Google rolls out new shopping tools in Search and Chrome

Alfonso Maruccia

Posts: 910   +280
In a nutshell: Just in time for the holiday season, Google is introducing new ways to highlight deals when you search for products, helping users save money when they make purchases online. These enhancements include deal information when you search, price tracking, and deal alerts on the Chrome browser.

Google is kicking off the holiday season with improved shopping tools designed to enhance users' experience when looking for deals. The search giant says that 8 out of 10 holiday shoppers are looking for deals on gifts, and more than half of them compare prices online to ensure they find the best deal.

While Google says they already provide a "comprehensive data set" of shopping information via the Shopping Graph, the company is introducing new features in the Chrome browser and Google Search to help customers keep track of prices. Search is adding a "new deals destination" that showcases on-sale products available on the web on a single page.

Users can access the new page by searching "shop deals" which features promotions and discounts in "top holiday" product categories, which include apparel, electronics, toys, and beauty. These deals come from a variety of sellers, ranging from big-box stores to designer labels and local retailers. Users who are signed into their Google accounts will receive tailored deals based on their previous shopping activity.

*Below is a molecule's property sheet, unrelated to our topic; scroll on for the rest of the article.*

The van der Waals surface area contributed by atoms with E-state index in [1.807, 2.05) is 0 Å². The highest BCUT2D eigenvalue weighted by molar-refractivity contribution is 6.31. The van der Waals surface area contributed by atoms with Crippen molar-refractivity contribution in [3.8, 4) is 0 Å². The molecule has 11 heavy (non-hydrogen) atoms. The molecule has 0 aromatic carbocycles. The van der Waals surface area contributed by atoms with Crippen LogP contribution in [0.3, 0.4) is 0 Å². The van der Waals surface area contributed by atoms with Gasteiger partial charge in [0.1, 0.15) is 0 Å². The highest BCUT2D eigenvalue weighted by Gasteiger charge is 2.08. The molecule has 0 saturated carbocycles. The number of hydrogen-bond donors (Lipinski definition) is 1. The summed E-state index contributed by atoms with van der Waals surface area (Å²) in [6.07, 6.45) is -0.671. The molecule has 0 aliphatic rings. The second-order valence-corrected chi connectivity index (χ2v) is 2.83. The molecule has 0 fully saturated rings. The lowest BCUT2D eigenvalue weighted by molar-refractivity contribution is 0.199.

A new feature in Chrome lets users proactively search for discounts and discount codes on recently viewed products. By accessing the "Resume browsing" card, Chrome users can check if an active promotion for a product they're interested in is currently available. Additionally, there's a new "discount tag" icon in the browser's address bar that lists available coupon codes.

The Chrome URL bar will also include a "shopping insights" label on sites where Google collects data for its price insights feature. Clicking on the label will allow users to access a Chrome side panel displaying a product's typical price range and a price history graph for the last 90 days.

Google is also adding "price drop alerts," accessible from both Search and Chrome. A new bell icon displayed next to a product name will enable email and push notifications if the price drops. Chrome's desktop version also includes a new "Shopping list" folder to easily bookmark products, which will provide price tracking updates when they become available.

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This kind of thing just makes me want to separate from google even more then before. Where's my share of the thousands of dollars google is getting from selling this data?